Why Won't Doctors Accommodate D Cup to B Cup Breast Reduction?

I am a "D" cup and would like to be a "B" cup. Why won't most doctors accommodate this for breast reduction?

Doctor Answers 22

D to B cup reduction

There is no intrinsic reason why this is not possible or advisable. You should ask your surgeon why this is not specifically recommended for you. I generally will listen to the patient and try to give them what they want along with the risks and pros and cons of the treatment necessary. Your surgeon should listen to your wishes.

Beverly Hills Plastic Surgeon
5.0 out of 5 stars 11 reviews

Breast Reduction Size

It is impossible to reliably determine breast cup size with a breast reduction. Breast cup size is very nonspecific and is related to the chest width and the breast size itself. As such we are unable to be reliable regarding what is a B, C or D cup during surgery. I give my patients 3 options; small, medium and large.

Small=take off as much as possible

Medium= appropriate for body build

Large= Take off enough to satisfy insurance but I want them lifted

In addition most breast reductions are done keeping the nipple attached to the breast tissue. The blood supply comes through the breast tisue so there needs to be enough tissue there to supply the blood. If you take out too much breast tissue you may loose the blood supply to the nipple and it would die. Under those circumstances the nipple would be removed and placed as a skin graft, a much less desirable result.

John P. Stratis, MD
Harrisburg Plastic Surgeon
4.5 out of 5 stars 32 reviews

Breast reduction and breast size after surgery

If the patient is planning on losing weight I always suggest that the patient lose weight before having surgery as the size and shape of the breast may change after surgery. When discussing final size of the breast after breast reduction two points most be taken into consideration. The first being the height, weight and frame of the patient. A small breast on a larger size patient would be out of proportion. The second being the amount of tissue needed to support a nipple.

When one is performing a breast reduction tissue is removed from around the breast. Removing too much tissue although giving a smaller size can compromise the blood supply to the nipple. A good examination should help determine what the breast size can be safely reduced to.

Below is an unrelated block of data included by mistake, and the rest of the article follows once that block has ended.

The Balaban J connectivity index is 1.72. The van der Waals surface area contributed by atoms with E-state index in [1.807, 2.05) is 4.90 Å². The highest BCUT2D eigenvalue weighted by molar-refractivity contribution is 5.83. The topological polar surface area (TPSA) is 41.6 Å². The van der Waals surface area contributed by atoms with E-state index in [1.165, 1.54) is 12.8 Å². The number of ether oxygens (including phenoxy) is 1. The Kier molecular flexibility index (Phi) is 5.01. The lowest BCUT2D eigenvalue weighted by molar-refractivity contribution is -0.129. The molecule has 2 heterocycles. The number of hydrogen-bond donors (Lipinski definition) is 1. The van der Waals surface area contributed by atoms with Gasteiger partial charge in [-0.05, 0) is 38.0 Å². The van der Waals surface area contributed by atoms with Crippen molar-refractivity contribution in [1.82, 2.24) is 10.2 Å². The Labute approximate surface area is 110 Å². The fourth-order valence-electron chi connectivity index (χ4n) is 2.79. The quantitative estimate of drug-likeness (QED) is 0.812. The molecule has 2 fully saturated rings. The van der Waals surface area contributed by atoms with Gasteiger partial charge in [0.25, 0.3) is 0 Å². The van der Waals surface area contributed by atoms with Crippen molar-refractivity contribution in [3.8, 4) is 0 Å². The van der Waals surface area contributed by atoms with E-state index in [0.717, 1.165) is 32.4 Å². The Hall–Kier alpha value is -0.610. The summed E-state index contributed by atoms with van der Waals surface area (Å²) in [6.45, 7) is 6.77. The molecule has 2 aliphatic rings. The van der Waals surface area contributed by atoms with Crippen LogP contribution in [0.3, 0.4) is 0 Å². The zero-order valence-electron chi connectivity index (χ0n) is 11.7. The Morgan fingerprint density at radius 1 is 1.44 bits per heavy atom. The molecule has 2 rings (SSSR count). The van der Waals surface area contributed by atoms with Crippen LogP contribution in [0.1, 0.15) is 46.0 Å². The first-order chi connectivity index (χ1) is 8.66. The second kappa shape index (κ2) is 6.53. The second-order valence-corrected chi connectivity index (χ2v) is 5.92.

Sharon Theresa McLaughlin MD
Long Island City Plastic Surgeon

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D to B cup Breast reduction is possible

Without a physical examination and review of your medical history I can't say why the surgeon you consulted with won't agree to reduce your breasts from a D to a B cup. If you are seeking insurance approval for this surgery they have specific standards for medical necessity which differ from each insurance company.

The standard requests from most insurance companies to receive medical necessity approval for breast reduction surgery includes the following:

1) Examination by a plastic surgeon with breast measurements and number of grams per breast to be removed.

2) Member has persistant symptoms of at least two anatomical areas (upper back pain, neck pain, shoulder pain, headaches, kyphosis and/ or pain from bra straps cutting into shoulders) for at least 3 months to a year and documented by family physician and or gynecological physician.

3) Photographic documentation confirming severity of breast hypertrophy.

4) The number of grams to be removed correlates with the approved required amount using the Schnur Sliding Scale for breast reductions surgery. This scale uses your BSA (body surface area, which is calculated by your weight and height) to determinte the number of grams necessary for medically necessary approval.

Some insurance companies also reguire letters of support from your primary physician and or conservative treatment to address your symptoms for a minimum of 3 months or greater. Conservative treatment usually includes physical therapy, orthopedic treatment, chiropractic care, prescriptions for pain relief from your primary physician and sometimes massage treatment.

Best of luck with your pursuit for a breast reduction surgery.

Peter C. Haines, MD
Columbia Plastic Surgeon
5.0 out of 5 stars 11 reviews

D-cup to B-cup Reduction